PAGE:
Even though we used our phones to map our routes in detail I also installed basic old fashioned bike computers on our bikes to keep track of speed, average speed and trip and total distance. Also I mounted the computers low on the frame instead of the handle bar so that when we left them on the locked up bike a thief might not notice them yet we could see what info we needed when we wanted.

We started our trip using MAPS.ME mapping App and later also used Komoot to plan routes. Both have great features but Komoot has more useful information such as: amount and location of climb/descent and steepness, length and location of various route surfaces, type of route ie cycle path or highway etc. MAPS.ME has easier ways to set way points and location notes and more quickly test out different routes for distance and climbing. Both can do this without using data if you store maps for offline use when you have data. Komoot can save routes for offline use but needs data to plan or modify a route unlike MAPS.ME We continue to use both methods to map our trips. Google maps is best for finding coffee shops but is horrible to use in the sun since it has very poor contrast between roads and non roads.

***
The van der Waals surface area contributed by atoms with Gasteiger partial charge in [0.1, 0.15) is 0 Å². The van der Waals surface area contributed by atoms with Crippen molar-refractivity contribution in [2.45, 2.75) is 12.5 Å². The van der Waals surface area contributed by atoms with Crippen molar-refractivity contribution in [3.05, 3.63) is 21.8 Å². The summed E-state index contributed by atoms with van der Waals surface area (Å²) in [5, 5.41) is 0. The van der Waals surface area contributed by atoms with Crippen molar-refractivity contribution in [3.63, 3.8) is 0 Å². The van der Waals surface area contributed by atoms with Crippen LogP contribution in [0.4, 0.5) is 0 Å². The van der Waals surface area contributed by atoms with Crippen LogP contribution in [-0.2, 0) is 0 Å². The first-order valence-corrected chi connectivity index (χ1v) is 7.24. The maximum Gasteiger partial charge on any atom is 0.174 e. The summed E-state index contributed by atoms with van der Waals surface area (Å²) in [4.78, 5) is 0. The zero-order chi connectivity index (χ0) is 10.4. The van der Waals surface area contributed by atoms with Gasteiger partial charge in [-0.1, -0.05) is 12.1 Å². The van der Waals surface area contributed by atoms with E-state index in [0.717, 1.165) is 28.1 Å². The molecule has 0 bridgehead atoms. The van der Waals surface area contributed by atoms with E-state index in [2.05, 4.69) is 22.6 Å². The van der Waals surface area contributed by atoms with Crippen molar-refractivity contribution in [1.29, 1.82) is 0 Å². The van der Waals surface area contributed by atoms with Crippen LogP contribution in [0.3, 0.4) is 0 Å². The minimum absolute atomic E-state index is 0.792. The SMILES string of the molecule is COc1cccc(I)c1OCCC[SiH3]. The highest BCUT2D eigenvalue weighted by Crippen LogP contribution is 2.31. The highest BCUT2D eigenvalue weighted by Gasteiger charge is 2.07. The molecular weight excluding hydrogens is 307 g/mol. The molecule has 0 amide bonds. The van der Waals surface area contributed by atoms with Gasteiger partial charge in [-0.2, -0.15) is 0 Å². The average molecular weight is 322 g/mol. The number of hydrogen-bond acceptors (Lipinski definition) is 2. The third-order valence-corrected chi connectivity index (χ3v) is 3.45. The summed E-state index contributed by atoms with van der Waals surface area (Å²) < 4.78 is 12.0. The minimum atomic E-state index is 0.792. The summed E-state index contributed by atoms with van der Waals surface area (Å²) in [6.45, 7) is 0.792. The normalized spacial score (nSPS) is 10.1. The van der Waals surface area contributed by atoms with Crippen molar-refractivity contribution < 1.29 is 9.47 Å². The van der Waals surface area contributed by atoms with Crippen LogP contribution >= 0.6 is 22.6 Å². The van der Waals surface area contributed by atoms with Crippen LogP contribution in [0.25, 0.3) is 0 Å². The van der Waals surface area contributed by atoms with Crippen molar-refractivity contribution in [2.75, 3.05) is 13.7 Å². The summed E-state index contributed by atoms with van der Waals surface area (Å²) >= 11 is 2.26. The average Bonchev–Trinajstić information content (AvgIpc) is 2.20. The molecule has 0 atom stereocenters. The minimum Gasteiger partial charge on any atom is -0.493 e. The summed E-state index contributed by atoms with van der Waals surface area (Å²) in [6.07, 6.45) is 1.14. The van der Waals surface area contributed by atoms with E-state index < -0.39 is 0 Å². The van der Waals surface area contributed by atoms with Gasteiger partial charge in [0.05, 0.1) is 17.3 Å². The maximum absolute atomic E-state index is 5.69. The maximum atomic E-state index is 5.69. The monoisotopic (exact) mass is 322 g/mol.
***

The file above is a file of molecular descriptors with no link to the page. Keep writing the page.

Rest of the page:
Windy! This free App is handy to let you know wind direction and speed. Several times we decided to change route direction and change travel plans to avoid strong headwinds or take advantage of tailwind on a diverging route. It was accurate for many days in advance which was handy and now has released a map App which I plan to check out in the near future.

Refill my bottle App is great to try and find bottle refill spots instead of buying bottles of drinking water.

Quick release handle bar bags are so handy! Keltie did not want one but since I had an old one it was simple to take it and if it really was not wanted could be donated somewhere along the way. We both relied on them to hold items we most frequently used plus valuables that we could instantly detach from our bikes and take with us.